Volunteers plea to stop trouble
CALLS are being made for volunteers to be brought in to help tackle late-night violence in Hanley city centre.
The volunteers could be used to step into disputes between drinkers and pick up litter outside Hanley's pubs and clubs.
It would be seen as an extension of the Street Pastors scheme which sees Christian volunteers out in the city centre at night looking out for vulnerable drinkers.
But calls are being made for bar and club owners to pay for the training needed for the volunteers.
It comes as Staffordshire Police are paying out £520,000-a-year on late-night policing costs in Hanley.
City Councillor Randy Conteh, who has come up with the volunteers idea, said: "The Street Pastors work because they build up relations and can relate to the people in the street.
"They are not seen as a threat or authoritative in the same way as police or door staff.
"If the statutory bodies have issues around funding then I am extremely keen to give the voluntary services more support.
"I think the way forward is more around the volunteers working with the Safer City Partnership and the police. And I think the bar owners and city venues should contribute towards it financially."
Police deploy around 13 officers to the city centre on Friday, Saturday and Monday nights.
Superintendent Laurie Whitby-Smith said: "We have a high number of licensed places in a small geographical area and limited offers on drinks promotions.
"This has encouraged a binge drinking culture that has been accepted as the norm."
Local authorities now have the power to charge a night-time levy on late-opening pubs and clubs to go towards policing costs.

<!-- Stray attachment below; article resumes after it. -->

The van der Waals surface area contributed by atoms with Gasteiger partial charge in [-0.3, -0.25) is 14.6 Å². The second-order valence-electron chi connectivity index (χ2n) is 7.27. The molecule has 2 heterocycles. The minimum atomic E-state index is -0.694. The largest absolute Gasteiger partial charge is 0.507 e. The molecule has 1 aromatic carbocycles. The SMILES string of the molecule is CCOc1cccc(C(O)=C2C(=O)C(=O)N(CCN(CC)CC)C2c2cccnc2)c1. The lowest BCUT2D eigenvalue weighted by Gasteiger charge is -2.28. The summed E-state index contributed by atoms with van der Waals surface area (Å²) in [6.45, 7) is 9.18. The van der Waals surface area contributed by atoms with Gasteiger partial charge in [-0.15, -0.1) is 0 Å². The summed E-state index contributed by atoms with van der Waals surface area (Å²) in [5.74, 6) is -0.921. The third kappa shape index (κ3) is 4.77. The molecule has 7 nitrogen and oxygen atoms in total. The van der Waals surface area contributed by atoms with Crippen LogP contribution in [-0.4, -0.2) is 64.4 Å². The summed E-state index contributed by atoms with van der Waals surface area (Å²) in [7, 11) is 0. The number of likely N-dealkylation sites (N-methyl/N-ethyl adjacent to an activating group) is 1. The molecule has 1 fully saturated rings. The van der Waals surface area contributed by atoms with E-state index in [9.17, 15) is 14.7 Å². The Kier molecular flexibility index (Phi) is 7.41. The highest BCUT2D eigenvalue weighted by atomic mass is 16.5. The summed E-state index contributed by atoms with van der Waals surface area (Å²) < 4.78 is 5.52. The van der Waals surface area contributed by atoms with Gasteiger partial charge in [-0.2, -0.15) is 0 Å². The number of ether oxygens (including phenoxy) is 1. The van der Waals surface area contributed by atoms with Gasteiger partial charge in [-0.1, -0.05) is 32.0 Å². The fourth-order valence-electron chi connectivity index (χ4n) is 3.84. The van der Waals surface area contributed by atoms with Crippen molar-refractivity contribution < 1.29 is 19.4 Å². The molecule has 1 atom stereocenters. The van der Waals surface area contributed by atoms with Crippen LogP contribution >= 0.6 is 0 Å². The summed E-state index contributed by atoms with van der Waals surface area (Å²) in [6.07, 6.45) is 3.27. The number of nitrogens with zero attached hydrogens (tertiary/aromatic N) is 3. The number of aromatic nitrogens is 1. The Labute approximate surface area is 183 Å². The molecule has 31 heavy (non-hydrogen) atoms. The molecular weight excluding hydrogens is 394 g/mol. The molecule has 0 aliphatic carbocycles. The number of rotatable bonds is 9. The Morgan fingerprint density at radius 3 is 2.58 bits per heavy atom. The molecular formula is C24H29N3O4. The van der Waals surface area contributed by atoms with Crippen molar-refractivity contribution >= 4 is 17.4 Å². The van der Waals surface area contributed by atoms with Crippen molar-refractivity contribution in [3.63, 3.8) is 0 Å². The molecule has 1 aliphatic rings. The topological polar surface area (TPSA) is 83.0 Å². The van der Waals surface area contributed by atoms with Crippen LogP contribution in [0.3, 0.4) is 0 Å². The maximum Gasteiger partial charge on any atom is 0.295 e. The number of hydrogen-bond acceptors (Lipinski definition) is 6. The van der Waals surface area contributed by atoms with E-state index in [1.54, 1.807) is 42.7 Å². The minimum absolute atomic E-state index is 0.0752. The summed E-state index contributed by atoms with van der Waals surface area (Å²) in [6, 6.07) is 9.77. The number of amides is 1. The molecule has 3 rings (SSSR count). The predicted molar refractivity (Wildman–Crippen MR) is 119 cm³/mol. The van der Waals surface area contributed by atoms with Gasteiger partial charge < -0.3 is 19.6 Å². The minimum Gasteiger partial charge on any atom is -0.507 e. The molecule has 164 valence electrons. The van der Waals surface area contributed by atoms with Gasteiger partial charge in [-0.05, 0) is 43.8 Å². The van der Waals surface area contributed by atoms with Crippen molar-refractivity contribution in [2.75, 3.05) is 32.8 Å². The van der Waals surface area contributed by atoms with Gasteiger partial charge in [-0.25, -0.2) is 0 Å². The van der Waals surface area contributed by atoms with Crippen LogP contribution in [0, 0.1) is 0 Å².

But Mr Conteh's proposal has been criticised by bar owners who say they already pay their way in taxes.
Father-of-two Jason Nixon, aged 38, of Blurton, who owns The Foyer Bar, in Trinity Street, today labelled the plan "unfeasible".
He said: "I think it would be a waste of time to bring volunteers in and none of the bars would want to pay for their training.
"We are already being squeezed and pay our business rates.
"To me it is penalising the wrong people because a lot of the mess comes from takeaways and not bars.
"The cheap drinks deals attract a different crowd and those people have got no respect for the police or for the mess they make."
Latest figures show police investigated 771 incidents of violent crime in the city centre last year – with 571 of the incidents committed between 9pm and 6am.
The majority of the violent crime commonly breaks out between 11pm and 4am on Fridays, Saturdays and Mondays, with offences including assault, public order offences and sexual offences.
The highest proportion of violent crime is committed in Trinity Street.